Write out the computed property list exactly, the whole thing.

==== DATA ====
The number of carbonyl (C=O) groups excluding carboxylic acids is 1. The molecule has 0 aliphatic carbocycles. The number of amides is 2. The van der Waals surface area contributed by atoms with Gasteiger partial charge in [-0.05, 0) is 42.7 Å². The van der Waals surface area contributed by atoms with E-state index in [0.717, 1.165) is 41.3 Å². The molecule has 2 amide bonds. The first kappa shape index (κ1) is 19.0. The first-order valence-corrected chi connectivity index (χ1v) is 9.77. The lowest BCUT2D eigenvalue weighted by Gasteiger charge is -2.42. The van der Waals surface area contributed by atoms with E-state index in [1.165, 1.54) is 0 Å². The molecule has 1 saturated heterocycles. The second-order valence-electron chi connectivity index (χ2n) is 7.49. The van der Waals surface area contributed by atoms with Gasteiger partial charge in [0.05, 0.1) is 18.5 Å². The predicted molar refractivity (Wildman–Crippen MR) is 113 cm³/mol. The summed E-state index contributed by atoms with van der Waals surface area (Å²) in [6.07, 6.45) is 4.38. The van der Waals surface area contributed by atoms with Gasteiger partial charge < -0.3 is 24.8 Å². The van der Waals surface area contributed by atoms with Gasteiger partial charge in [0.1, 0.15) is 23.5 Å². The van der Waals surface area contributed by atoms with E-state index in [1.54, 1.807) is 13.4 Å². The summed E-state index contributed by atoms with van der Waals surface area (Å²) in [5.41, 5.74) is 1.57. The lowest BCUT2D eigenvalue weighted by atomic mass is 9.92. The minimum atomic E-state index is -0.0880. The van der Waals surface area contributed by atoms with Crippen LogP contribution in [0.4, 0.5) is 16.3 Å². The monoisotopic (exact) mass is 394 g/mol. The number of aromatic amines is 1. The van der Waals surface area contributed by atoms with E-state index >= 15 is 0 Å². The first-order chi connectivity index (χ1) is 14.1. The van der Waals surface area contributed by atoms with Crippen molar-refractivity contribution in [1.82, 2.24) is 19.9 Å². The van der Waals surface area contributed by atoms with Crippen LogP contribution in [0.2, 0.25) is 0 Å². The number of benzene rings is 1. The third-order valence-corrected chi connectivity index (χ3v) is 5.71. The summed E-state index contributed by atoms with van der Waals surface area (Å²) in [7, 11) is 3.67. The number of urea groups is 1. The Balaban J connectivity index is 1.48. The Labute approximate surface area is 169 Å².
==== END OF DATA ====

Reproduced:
The number of carbonyl (C=O) groups excluding carboxylic acids is 1. The molecule has 0 aliphatic carbocycles. The number of amides is 2. The van der Waals surface area contributed by atoms with Gasteiger partial charge in [-0.05, 0) is 42.7 Å². The van der Waals surface area contributed by atoms with E-state index in [0.717, 1.165) is 41.3 Å². The molecule has 2 amide bonds. The first kappa shape index (κ1) is 19.0. The first-order valence-corrected chi connectivity index (χ1v) is 9.77. The lowest BCUT2D eigenvalue weighted by Gasteiger charge is -2.42. The van der Waals surface area contributed by atoms with E-state index in [1.165, 1.54) is 0 Å². The molecule has 1 saturated heterocycles. The second-order valence-electron chi connectivity index (χ2n) is 7.49. The van der Waals surface area contributed by atoms with Gasteiger partial charge in [0.05, 0.1) is 18.5 Å². The predicted molar refractivity (Wildman–Crippen MR) is 113 cm³/mol. The summed E-state index contributed by atoms with van der Waals surface area (Å²) in [6.07, 6.45) is 4.38. The van der Waals surface area contributed by atoms with Gasteiger partial charge < -0.3 is 24.8 Å². The van der Waals surface area contributed by atoms with Gasteiger partial charge in [0.1, 0.15) is 23.5 Å². The van der Waals surface area contributed by atoms with E-state index in [1.54, 1.807) is 13.4 Å². The summed E-state index contributed by atoms with van der Waals surface area (Å²) in [5.41, 5.74) is 1.57. The lowest BCUT2D eigenvalue weighted by atomic mass is 9.92. The minimum atomic E-state index is -0.0880. The van der Waals surface area contributed by atoms with Crippen LogP contribution in [0.4, 0.5) is 16.3 Å². The monoisotopic (exact) mass is 394 g/mol. The number of aromatic amines is 1. The van der Waals surface area contributed by atoms with E-state index >= 15 is 0 Å². The first-order chi connectivity index (χ1) is 14.1. The van der Waals surface area contributed by atoms with Crippen molar-refractivity contribution in [1.82, 2.24) is 19.9 Å². The van der Waals surface area contributed by atoms with Crippen LogP contribution in [0.2, 0.25) is 0 Å². The number of benzene rings is 1. The third-order valence-corrected chi connectivity index (χ3v) is 5.71. The summed E-state index contributed by atoms with van der Waals surface area (Å²) in [7, 11) is 3.67. The number of urea groups is 1. The Balaban J connectivity index is 1.48. The Labute approximate surface area is 169 Å².